Windows 7 DHCP annoyances

These days sensible DHCP daemons can be configured to assign a single IP to multiple MAC addresses. Probably the most common use case is a laptop that is connected to your LAN through wireless or wired for that gigabit goodness, but pretty much never with both adapters at the same time, eliminating concerns about clashing IPs. Having a single IP per machine not per adapter simplifies things greatly as soon as you have any apps on your network that push data towards your client computers (i.e. Growl notifications etc). Instead of having to configure your server-side apps for two IPs for every laptop, now you don’t have to care how your user is connected.

This setup “just works” on OS X, tested on Leopard. My single IP comes and goes as needed as I (un-)plug cables and (en-)disable AirPorts. I have no doubt it works seamlessly on Linux either. But of course Microsoft engineers are the ones that seem to know something that noone else does not, which probably explains why Windows 7 DHCP client implementation behaves very annoyingly in this scenario.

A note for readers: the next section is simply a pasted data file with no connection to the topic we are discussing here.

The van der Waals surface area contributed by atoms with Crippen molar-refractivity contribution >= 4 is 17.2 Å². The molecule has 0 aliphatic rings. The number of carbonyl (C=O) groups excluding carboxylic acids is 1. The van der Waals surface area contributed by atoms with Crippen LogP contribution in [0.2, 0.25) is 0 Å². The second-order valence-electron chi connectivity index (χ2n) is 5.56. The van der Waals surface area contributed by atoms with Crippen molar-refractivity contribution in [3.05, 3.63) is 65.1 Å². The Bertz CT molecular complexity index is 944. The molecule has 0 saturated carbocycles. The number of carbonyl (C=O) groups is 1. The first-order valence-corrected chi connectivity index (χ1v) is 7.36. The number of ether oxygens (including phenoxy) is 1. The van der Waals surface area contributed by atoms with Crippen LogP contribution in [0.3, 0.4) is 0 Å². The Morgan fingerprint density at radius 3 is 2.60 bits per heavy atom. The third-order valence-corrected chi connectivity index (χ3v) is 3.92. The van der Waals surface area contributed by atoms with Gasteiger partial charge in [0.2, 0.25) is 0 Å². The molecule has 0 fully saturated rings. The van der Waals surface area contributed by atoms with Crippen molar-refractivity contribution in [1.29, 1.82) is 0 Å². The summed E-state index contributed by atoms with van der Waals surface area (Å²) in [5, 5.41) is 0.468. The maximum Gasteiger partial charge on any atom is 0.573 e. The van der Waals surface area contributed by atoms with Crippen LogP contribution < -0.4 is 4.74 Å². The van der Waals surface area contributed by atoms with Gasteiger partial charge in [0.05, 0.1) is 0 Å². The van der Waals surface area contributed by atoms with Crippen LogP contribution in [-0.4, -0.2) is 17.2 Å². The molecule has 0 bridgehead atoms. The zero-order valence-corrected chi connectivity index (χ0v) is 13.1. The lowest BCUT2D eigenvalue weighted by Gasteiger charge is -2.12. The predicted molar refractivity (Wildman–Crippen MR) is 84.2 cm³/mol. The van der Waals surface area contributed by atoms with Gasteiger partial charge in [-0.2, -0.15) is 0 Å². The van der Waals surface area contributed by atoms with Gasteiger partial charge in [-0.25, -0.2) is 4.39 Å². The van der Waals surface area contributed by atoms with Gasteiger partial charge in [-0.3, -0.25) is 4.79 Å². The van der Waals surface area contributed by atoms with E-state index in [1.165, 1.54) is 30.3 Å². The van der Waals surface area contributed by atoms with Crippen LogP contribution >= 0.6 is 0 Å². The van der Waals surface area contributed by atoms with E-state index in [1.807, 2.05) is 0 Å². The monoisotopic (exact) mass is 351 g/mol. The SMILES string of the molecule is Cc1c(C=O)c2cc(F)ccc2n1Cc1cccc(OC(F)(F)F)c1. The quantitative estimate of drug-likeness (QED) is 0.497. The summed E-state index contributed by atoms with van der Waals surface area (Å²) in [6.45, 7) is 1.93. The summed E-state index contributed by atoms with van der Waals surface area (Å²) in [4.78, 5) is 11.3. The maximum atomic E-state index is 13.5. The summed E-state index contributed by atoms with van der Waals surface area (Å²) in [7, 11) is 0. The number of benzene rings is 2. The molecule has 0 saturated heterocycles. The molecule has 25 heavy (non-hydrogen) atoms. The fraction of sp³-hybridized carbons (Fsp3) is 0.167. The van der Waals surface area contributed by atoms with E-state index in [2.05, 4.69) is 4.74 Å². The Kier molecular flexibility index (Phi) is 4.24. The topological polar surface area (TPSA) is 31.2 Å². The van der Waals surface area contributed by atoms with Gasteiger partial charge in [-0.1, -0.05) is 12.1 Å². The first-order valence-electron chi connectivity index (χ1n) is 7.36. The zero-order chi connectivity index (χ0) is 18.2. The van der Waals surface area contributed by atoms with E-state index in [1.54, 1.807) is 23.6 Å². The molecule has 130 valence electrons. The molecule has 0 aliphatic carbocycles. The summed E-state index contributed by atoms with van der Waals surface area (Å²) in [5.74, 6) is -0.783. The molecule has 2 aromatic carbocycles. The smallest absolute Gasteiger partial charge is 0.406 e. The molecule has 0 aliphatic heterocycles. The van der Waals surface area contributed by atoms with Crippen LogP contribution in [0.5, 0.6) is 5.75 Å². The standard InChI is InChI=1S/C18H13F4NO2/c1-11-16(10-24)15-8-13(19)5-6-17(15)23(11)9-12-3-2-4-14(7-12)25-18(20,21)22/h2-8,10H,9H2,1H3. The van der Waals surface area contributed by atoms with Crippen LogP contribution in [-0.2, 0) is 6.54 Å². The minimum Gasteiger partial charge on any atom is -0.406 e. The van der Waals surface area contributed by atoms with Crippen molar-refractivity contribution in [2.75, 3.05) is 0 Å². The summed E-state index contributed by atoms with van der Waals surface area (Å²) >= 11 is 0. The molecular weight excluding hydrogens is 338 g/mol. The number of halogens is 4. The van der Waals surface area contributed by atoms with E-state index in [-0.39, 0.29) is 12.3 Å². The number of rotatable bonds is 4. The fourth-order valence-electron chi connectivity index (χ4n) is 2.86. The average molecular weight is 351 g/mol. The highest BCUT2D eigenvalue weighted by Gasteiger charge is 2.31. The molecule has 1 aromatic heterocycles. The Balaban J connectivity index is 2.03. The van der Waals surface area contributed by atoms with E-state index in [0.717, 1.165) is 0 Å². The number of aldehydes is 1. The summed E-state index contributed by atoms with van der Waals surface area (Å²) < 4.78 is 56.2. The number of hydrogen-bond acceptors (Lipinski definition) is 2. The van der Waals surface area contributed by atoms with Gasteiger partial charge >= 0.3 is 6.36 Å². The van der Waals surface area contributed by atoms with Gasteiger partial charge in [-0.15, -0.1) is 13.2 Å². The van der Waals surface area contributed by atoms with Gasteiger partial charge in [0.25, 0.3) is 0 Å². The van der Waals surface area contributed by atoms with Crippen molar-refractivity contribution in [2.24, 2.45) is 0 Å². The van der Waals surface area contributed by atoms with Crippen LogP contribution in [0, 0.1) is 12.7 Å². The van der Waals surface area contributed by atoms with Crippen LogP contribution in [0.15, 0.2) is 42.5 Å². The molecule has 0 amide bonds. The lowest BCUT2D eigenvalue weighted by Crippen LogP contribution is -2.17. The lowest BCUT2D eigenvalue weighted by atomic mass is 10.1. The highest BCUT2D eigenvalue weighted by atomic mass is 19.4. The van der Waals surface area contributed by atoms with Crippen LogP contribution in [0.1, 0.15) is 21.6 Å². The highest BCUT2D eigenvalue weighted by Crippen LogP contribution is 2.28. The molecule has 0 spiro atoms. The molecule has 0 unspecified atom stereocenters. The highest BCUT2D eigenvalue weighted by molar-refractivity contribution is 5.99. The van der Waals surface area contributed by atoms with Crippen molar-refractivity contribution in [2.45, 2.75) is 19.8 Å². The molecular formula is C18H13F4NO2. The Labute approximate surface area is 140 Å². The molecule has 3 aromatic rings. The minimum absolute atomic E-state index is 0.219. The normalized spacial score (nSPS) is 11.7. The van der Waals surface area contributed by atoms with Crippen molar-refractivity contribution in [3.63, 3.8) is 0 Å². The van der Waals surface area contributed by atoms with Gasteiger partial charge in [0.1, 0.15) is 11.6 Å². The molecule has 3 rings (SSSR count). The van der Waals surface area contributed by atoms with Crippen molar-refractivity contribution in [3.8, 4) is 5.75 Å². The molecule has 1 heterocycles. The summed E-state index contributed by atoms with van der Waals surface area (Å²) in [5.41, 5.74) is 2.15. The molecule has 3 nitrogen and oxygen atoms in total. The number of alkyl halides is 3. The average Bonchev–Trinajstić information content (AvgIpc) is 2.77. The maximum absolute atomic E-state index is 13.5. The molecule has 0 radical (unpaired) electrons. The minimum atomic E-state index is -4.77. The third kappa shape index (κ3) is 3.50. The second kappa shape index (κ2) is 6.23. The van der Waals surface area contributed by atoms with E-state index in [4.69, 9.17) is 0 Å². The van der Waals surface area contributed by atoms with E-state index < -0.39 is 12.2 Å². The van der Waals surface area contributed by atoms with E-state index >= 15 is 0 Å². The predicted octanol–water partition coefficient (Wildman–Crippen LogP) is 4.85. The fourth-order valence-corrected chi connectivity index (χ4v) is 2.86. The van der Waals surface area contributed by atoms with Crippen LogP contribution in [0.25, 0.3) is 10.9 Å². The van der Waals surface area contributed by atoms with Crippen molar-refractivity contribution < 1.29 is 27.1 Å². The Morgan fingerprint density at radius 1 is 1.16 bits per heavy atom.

Whatever adapter you get the DHCP lease first with will apparently own the lease and refuse to let it go even if you force disconnect on that adapter. Then the other adapter you just hooked up will just keep broadcasting for DHCPOFFERs (at some ridiculously high repeat rate mind you, looking at dnsmasq logs), receive a perfectly valid response yet refuse to accept it.

After some animal testing during which no animals were hurt or injured and googling, it can be concluded that our poor Windows 7 user becomes responsible for manually releasing the DHCP lease before disconnecting WiFi or unplugging the cable. Either go cmd.exe or FarManager and:

ipconfig /release

or use this free GUI I found called HoverIP to manage your adapters:

Let it be noted that initially I attempted to ipconfig /release after disconnecting the adapter. That proved to be an insoluble problem for Windows 7, since all I got were error messages like “Incorrect parameter” for /release and “Object already exists” for trying /renew like any sane person at that point would.

Anyway, I thought that’s the kind of stuff we have computers for. But I guess manual labor is still hip @ MS. Too bad Apple really sucks just as much with their exploding batteries and the likes.

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  • Diomidis Spinellis

    Thank you for posting this.  I had the exact same setup and problem.  You solved me hours of debugging.

  • Levi Shawn Blaney

    Me too, windows server 2012 with multiple adapters in a team. The team would not accept DHCP offers only a static IP. One of the previous NIC’s must have has a DHCP lease like you were mentioning.